Should Old Acquaintance Be Forgot?

Looking back at Y2K issues over the past several years, there've been many frustrating moments, a few Prozac moments and many rewarding moments and I'm sure each of you shares similar feelings. As we cross the century with all of the newfound business stress tests behind us, we all hope for some relatively uneventful times. Just a chance to tell the world we made it with all the important stuff intact.

My guess is every bump will be kept very quiet for many reasons. Company public relations together with upper management and legal will advise against occurrence releases. There might be some merit to acknowledging minor incidents such as internal reports being out of order but under control, depicting a good contingency plan put into action without damages to/from themselves or others.

The same will hold true for the public sector and governmental agencies. Look at President Clinton's recent address on Y2K, in which he said the country is in good shape and under control. During the same time, reports of up to 54 percent of 911 emergency systems are not, nor will be Year 2000 compliant. If megaphones, the return of the Pony Express or Paul Revere's ride are workable solutions, then that is a fine commitment, but difficult to reverse if wrong.

During the decades preceding the Year 2000 correction rush, we all functioned under accepted business practices--practices that did not consider the use of century-bound dating. Whether it was a technical problem, management problem or just plain ignorance doesn't matter. It simply had to be fixed, "Stat!" Surely everyone, including John and Jane Q. Public, will perceive failures before, during and after January 1, 2000 as Y2K Bugs. Bugs and problems John and Jane each believe that you've introduced--changing lives, disrupting life styles, or drastically needed health, welfare or social support. "Computer people, you just screwed up the world, deceived us with your technical wizardry."

On the other hand, if all goes as well as we have planned, without a glitch or bump in the road, watch for the group (and they are there) who will interrogate you about bilking the world through the farce of Year 2000, taking so much of their assets for little or no reason.

No matter where the chips fall, MIS will bear battle scars, possibly face industry regulation and certainly closer business and technology teamwork will be in order. Hopefully, this will not get to the point of formal regulatory powers such as those that doctors and lawyers are subject to. I for one don't want to function that way. Perhaps it's time to become a house painter? You know, you can actually go home and talk to your spouse or show off the fruits of your labors for their appreciation and understanding.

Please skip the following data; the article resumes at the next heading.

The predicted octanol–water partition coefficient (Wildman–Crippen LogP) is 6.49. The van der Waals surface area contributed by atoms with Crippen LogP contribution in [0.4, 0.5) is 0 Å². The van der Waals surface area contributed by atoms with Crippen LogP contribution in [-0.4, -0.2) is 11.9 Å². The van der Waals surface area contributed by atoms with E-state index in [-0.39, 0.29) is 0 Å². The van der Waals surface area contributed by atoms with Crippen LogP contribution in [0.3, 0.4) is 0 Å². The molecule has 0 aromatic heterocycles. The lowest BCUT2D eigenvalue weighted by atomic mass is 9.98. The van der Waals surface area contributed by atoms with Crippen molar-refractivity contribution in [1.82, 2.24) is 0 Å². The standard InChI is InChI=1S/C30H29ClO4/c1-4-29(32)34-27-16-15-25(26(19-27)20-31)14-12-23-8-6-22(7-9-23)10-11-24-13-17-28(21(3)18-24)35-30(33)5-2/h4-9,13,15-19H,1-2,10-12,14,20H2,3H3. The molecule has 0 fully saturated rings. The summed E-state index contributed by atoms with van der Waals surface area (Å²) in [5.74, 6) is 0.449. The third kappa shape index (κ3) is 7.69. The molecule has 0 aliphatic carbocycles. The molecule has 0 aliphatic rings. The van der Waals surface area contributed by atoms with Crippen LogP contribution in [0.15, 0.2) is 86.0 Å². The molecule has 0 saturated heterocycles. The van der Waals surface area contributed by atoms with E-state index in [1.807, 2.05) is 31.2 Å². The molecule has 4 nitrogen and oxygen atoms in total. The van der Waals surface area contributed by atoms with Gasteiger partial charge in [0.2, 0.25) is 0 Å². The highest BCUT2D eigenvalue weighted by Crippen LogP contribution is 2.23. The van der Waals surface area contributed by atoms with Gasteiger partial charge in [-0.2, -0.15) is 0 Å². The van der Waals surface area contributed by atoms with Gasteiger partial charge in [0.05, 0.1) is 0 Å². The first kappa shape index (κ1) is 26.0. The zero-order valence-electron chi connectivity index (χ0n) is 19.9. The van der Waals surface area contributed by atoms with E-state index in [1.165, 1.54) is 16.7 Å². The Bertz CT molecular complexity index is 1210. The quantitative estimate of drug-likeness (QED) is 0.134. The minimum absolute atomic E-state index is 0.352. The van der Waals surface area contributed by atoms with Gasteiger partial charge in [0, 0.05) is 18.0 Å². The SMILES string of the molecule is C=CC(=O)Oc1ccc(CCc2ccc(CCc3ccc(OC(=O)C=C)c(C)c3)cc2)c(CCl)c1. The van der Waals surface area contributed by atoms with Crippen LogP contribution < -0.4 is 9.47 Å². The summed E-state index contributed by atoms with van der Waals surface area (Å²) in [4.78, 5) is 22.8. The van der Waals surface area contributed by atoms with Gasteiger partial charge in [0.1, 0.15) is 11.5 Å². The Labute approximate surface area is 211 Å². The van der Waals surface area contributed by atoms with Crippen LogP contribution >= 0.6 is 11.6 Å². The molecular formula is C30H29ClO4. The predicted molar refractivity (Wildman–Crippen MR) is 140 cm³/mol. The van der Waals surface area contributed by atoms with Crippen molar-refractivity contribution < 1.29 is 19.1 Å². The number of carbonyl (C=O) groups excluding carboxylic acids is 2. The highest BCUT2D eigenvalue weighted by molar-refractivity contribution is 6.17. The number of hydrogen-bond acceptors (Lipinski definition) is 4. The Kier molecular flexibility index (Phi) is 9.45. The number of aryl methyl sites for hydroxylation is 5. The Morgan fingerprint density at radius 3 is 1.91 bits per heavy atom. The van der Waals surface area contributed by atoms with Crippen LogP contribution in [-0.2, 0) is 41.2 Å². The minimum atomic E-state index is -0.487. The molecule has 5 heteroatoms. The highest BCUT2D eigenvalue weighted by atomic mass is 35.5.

Certainly, each of you has done much to smooth the turn of the century transition. The shortsighted among you might want to place your newfound knowledge on the open job market as surplus. But this experience should not be wasted and placed on the employment market just now.

First, there's still a need for rapid deployment teams to react to those unexpected areas that will inevitably crop up in such large projects as Y2K conversions. No shame here as long as the company handles them in a timely fashion and keeps the business rolling near normal without loss, without public notice.

Second, the huge amount of detailed knowledge you've gained is applicable to building better business practices. Now is the time to build and deploy them while the awareness is hot and some of the competition is still playing their Y2K end games. For example, understanding business intelligence and data warehouses/data marts is of tremendous advantage as you go forth to understand the marketplace and your current and future customers. One of the biggest problems here is dirty data. You, through Y2K, are a dirty data expert! And you're application savvy now too!

Taking this to another level, many projects have been postponed for reasons (correctly or incorrectly--who cares anymore) attributed to Y2K. Since Y2K is in standby mode, now is a superb time to begin those long awaited and sorely needed projects. Call this the legacy application enrichment/capitalization process--a process that you are now the premier resource to handle.

Now that the pressure is easing and the end is in sight, there are a few things I think you should do for yourselves.

1. Stay away from the blame game--It never mattered--finishing the job does!
2. Avoid getting entangled in legal cases--Going to court is not productive.
3. Make every effort to continue and improve the joint business management/IS relationships.
4. Capitalize on the knowledge you've gained.
5. Continue to make effective use of project and change management tools.
6. Work as a team with people inside and outside your company.

My column time is fading as 1999 and the century draws to a close. It's time to close this Y2K column down and make the space available to more current interests. That being said, I'll close my Y2K writings and retire my crystal ball.

GOOD LUCK! See you on the flip side of 2000! Contact me if you need a ride.

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